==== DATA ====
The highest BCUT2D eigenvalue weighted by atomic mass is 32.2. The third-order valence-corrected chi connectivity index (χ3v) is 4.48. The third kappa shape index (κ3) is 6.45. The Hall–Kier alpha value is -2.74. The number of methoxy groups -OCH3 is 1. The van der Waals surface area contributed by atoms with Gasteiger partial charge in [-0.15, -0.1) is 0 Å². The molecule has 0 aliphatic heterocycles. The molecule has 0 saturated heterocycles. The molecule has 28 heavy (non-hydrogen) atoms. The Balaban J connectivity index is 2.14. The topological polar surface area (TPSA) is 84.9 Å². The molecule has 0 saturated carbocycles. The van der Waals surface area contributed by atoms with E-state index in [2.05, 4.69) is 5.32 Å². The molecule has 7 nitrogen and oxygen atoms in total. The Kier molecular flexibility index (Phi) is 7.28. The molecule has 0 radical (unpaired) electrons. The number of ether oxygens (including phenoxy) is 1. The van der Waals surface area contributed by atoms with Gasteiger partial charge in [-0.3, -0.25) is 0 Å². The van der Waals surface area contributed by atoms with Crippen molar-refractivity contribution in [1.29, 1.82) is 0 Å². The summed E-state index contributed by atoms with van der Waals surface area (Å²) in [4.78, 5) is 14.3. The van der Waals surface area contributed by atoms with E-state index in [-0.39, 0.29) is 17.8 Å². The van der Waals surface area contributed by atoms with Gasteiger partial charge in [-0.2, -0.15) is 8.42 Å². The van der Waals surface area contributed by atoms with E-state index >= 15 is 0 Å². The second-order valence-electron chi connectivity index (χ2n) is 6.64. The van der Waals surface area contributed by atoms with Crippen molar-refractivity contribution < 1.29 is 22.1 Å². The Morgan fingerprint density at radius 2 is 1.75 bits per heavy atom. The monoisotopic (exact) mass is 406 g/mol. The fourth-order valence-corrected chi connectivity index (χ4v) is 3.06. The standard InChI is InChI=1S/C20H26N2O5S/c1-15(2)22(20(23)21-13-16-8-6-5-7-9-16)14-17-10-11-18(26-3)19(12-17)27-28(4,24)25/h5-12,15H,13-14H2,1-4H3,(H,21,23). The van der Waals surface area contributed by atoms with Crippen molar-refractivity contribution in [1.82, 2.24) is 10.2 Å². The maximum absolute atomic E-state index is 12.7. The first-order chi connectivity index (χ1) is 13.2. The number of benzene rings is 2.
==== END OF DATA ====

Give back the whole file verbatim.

The highest BCUT2D eigenvalue weighted by atomic mass is 32.2. The third-order valence-corrected chi connectivity index (χ3v) is 4.48. The third kappa shape index (κ3) is 6.45. The Hall–Kier alpha value is -2.74. The number of methoxy groups -OCH3 is 1. The van der Waals surface area contributed by atoms with Gasteiger partial charge in [-0.15, -0.1) is 0 Å². The molecule has 0 aliphatic heterocycles. The molecule has 0 saturated heterocycles. The molecule has 28 heavy (non-hydrogen) atoms. The Balaban J connectivity index is 2.14. The topological polar surface area (TPSA) is 84.9 Å². The molecule has 0 saturated carbocycles. The van der Waals surface area contributed by atoms with E-state index in [2.05, 4.69) is 5.32 Å². The molecule has 7 nitrogen and oxygen atoms in total. The Kier molecular flexibility index (Phi) is 7.28. The molecule has 0 radical (unpaired) electrons. The number of ether oxygens (including phenoxy) is 1. The van der Waals surface area contributed by atoms with Gasteiger partial charge in [-0.3, -0.25) is 0 Å². The van der Waals surface area contributed by atoms with Crippen molar-refractivity contribution in [1.29, 1.82) is 0 Å². The summed E-state index contributed by atoms with van der Waals surface area (Å²) in [4.78, 5) is 14.3. The van der Waals surface area contributed by atoms with E-state index in [-0.39, 0.29) is 17.8 Å². The van der Waals surface area contributed by atoms with Gasteiger partial charge in [-0.2, -0.15) is 8.42 Å². The van der Waals surface area contributed by atoms with E-state index >= 15 is 0 Å². The second-order valence-electron chi connectivity index (χ2n) is 6.64. The van der Waals surface area contributed by atoms with Crippen molar-refractivity contribution < 1.29 is 22.1 Å². The Morgan fingerprint density at radius 2 is 1.75 bits per heavy atom. The monoisotopic (exact) mass is 406 g/mol. The fourth-order valence-corrected chi connectivity index (χ4v) is 3.06. The standard InChI is InChI=1S/C20H26N2O5S/c1-15(2)22(20(23)21-13-16-8-6-5-7-9-16)14-17-10-11-18(26-3)19(12-17)27-28(4,24)25/h5-12,15H,13-14H2,1-4H3,(H,21,23). The van der Waals surface area contributed by atoms with Crippen molar-refractivity contribution in [1.82, 2.24) is 10.2 Å². The maximum absolute atomic E-state index is 12.7. The first-order chi connectivity index (χ1) is 13.2. The number of benzene rings is 2.